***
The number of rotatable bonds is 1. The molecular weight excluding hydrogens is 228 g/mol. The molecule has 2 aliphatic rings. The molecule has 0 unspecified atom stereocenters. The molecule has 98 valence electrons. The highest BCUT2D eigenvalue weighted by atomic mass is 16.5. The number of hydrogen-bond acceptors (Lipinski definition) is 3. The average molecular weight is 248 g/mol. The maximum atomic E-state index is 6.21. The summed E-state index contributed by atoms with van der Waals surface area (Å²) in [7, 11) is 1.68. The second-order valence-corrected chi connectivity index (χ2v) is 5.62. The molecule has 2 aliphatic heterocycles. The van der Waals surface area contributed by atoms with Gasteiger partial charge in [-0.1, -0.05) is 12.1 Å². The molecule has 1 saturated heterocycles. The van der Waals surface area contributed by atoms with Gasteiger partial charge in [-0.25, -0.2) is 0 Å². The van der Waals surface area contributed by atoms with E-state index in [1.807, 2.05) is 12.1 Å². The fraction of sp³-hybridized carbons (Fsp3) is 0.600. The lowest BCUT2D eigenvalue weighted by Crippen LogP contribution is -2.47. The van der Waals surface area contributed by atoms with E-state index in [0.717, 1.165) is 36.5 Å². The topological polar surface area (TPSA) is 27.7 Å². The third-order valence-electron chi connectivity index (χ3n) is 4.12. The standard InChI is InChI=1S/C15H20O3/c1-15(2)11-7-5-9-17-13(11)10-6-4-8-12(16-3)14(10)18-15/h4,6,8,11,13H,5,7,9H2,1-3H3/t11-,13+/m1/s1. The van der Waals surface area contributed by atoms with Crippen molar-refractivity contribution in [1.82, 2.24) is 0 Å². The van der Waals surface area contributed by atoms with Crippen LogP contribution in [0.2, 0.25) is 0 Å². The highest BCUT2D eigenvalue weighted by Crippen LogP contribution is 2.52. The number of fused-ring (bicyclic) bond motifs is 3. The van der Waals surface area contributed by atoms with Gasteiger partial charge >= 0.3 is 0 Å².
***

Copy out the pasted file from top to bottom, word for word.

The number of rotatable bonds is 1. The molecular weight excluding hydrogens is 228 g/mol. The molecule has 2 aliphatic rings. The molecule has 0 unspecified atom stereocenters. The molecule has 98 valence electrons. The highest BCUT2D eigenvalue weighted by atomic mass is 16.5. The number of hydrogen-bond acceptors (Lipinski definition) is 3. The average molecular weight is 248 g/mol. The maximum atomic E-state index is 6.21. The summed E-state index contributed by atoms with van der Waals surface area (Å²) in [7, 11) is 1.68. The second-order valence-corrected chi connectivity index (χ2v) is 5.62. The molecule has 2 aliphatic heterocycles. The van der Waals surface area contributed by atoms with Gasteiger partial charge in [-0.1, -0.05) is 12.1 Å². The molecule has 1 saturated heterocycles. The van der Waals surface area contributed by atoms with Gasteiger partial charge in [-0.25, -0.2) is 0 Å². The van der Waals surface area contributed by atoms with E-state index in [1.807, 2.05) is 12.1 Å². The fraction of sp³-hybridized carbons (Fsp3) is 0.600. The lowest BCUT2D eigenvalue weighted by Crippen LogP contribution is -2.47. The van der Waals surface area contributed by atoms with E-state index in [0.717, 1.165) is 36.5 Å². The topological polar surface area (TPSA) is 27.7 Å². The third-order valence-electron chi connectivity index (χ3n) is 4.12. The standard InChI is InChI=1S/C15H20O3/c1-15(2)11-7-5-9-17-13(11)10-6-4-8-12(16-3)14(10)18-15/h4,6,8,11,13H,5,7,9H2,1-3H3/t11-,13+/m1/s1. The van der Waals surface area contributed by atoms with Crippen molar-refractivity contribution in [1.82, 2.24) is 0 Å². The van der Waals surface area contributed by atoms with Crippen LogP contribution in [0.2, 0.25) is 0 Å². The highest BCUT2D eigenvalue weighted by Crippen LogP contribution is 2.52. The number of fused-ring (bicyclic) bond motifs is 3. The van der Waals surface area contributed by atoms with Gasteiger partial charge >= 0.3 is 0 Å².